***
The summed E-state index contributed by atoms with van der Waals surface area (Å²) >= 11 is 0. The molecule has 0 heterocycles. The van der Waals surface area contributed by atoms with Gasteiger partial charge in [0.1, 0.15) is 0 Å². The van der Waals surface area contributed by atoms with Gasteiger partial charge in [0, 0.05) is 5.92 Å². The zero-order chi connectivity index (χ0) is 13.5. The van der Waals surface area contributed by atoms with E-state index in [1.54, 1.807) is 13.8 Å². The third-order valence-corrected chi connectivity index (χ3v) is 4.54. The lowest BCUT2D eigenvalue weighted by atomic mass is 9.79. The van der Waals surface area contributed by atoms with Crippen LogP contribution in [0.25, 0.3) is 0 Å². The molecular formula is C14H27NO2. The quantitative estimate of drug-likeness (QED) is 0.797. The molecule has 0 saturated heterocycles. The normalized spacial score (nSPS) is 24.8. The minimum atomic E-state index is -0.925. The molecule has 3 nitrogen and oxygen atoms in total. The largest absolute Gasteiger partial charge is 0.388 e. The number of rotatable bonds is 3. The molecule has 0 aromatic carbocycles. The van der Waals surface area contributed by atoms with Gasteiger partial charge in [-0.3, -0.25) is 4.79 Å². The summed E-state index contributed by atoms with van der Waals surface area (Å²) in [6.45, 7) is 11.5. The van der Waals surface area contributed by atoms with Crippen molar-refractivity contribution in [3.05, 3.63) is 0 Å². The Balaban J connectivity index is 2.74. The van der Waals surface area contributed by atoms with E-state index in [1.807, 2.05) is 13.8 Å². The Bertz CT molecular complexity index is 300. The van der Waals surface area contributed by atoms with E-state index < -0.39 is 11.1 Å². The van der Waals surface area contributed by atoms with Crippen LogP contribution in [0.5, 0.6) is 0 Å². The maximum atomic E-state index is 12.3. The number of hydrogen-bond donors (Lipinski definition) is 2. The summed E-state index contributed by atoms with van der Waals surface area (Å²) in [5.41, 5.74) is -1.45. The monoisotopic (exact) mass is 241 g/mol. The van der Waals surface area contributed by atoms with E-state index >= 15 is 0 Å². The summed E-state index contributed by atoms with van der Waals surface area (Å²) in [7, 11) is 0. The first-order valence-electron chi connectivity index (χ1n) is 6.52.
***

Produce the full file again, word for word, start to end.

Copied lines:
The summed E-state index contributed by atoms with van der Waals surface area (Å²) >= 11 is 0. The molecule has 0 heterocycles. The van der Waals surface area contributed by atoms with Gasteiger partial charge in [0.1, 0.15) is 0 Å². The van der Waals surface area contributed by atoms with Gasteiger partial charge in [0, 0.05) is 5.92 Å². The zero-order chi connectivity index (χ0) is 13.5. The van der Waals surface area contributed by atoms with E-state index in [1.54, 1.807) is 13.8 Å². The third-order valence-corrected chi connectivity index (χ3v) is 4.54. The lowest BCUT2D eigenvalue weighted by atomic mass is 9.79. The van der Waals surface area contributed by atoms with Crippen LogP contribution in [0.25, 0.3) is 0 Å². The molecular formula is C14H27NO2. The quantitative estimate of drug-likeness (QED) is 0.797. The molecule has 0 saturated heterocycles. The normalized spacial score (nSPS) is 24.8. The minimum atomic E-state index is -0.925. The molecule has 3 nitrogen and oxygen atoms in total. The largest absolute Gasteiger partial charge is 0.388 e. The number of rotatable bonds is 3. The molecule has 0 aromatic carbocycles. The van der Waals surface area contributed by atoms with Gasteiger partial charge in [-0.3, -0.25) is 4.79 Å². The summed E-state index contributed by atoms with van der Waals surface area (Å²) in [6.45, 7) is 11.5. The van der Waals surface area contributed by atoms with Crippen molar-refractivity contribution in [3.05, 3.63) is 0 Å². The Balaban J connectivity index is 2.74. The van der Waals surface area contributed by atoms with E-state index in [1.807, 2.05) is 13.8 Å². The Bertz CT molecular complexity index is 300. The van der Waals surface area contributed by atoms with E-state index < -0.39 is 11.1 Å². The van der Waals surface area contributed by atoms with Crippen LogP contribution in [0.5, 0.6) is 0 Å². The maximum atomic E-state index is 12.3. The number of hydrogen-bond donors (Lipinski definition) is 2. The summed E-state index contributed by atoms with van der Waals surface area (Å²) in [5.41, 5.74) is -1.45. The monoisotopic (exact) mass is 241 g/mol. The van der Waals surface area contributed by atoms with E-state index >= 15 is 0 Å². The summed E-state index contributed by atoms with van der Waals surface area (Å²) in [7, 11) is 0. The first-order valence-electron chi connectivity index (χ1n) is 6.52.